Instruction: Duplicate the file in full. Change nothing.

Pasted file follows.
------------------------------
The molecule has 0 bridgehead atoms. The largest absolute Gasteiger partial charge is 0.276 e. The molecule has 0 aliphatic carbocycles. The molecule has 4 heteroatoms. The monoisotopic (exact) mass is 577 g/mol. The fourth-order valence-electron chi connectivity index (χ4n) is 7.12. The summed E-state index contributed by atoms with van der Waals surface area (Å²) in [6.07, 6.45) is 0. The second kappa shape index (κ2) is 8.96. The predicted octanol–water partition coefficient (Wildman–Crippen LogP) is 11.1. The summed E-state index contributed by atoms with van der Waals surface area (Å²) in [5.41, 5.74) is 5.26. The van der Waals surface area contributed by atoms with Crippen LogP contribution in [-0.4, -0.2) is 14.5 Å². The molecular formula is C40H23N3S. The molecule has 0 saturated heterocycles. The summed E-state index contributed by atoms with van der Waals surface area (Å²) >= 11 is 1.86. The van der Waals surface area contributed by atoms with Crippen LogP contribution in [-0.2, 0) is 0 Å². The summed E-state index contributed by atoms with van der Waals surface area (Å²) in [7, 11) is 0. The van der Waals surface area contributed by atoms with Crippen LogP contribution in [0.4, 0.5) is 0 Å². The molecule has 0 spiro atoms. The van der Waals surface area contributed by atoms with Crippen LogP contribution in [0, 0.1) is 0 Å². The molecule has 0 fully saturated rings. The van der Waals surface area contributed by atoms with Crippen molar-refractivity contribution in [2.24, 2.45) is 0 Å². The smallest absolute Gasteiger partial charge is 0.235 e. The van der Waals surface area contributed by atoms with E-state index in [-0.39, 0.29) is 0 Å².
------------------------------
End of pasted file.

The molecule has 0 bridgehead atoms. The largest absolute Gasteiger partial charge is 0.276 e. The molecule has 0 aliphatic carbocycles. The molecule has 4 heteroatoms. The monoisotopic (exact) mass is 577 g/mol. The fourth-order valence-electron chi connectivity index (χ4n) is 7.12. The summed E-state index contributed by atoms with van der Waals surface area (Å²) in [6.07, 6.45) is 0. The second kappa shape index (κ2) is 8.96. The predicted octanol–water partition coefficient (Wildman–Crippen LogP) is 11.1. The summed E-state index contributed by atoms with van der Waals surface area (Å²) in [5.41, 5.74) is 5.26. The van der Waals surface area contributed by atoms with Crippen LogP contribution in [-0.4, -0.2) is 14.5 Å². The molecular formula is C40H23N3S. The molecule has 0 saturated heterocycles. The summed E-state index contributed by atoms with van der Waals surface area (Å²) >= 11 is 1.86. The van der Waals surface area contributed by atoms with Crippen LogP contribution in [-0.2, 0) is 0 Å². The summed E-state index contributed by atoms with van der Waals surface area (Å²) in [7, 11) is 0. The van der Waals surface area contributed by atoms with Crippen LogP contribution in [0.4, 0.5) is 0 Å². The molecule has 0 spiro atoms. The van der Waals surface area contributed by atoms with Crippen LogP contribution in [0, 0.1) is 0 Å². The molecule has 0 fully saturated rings. The van der Waals surface area contributed by atoms with Crippen molar-refractivity contribution in [2.24, 2.45) is 0 Å². The smallest absolute Gasteiger partial charge is 0.235 e. The van der Waals surface area contributed by atoms with E-state index in [-0.39, 0.29) is 0 Å².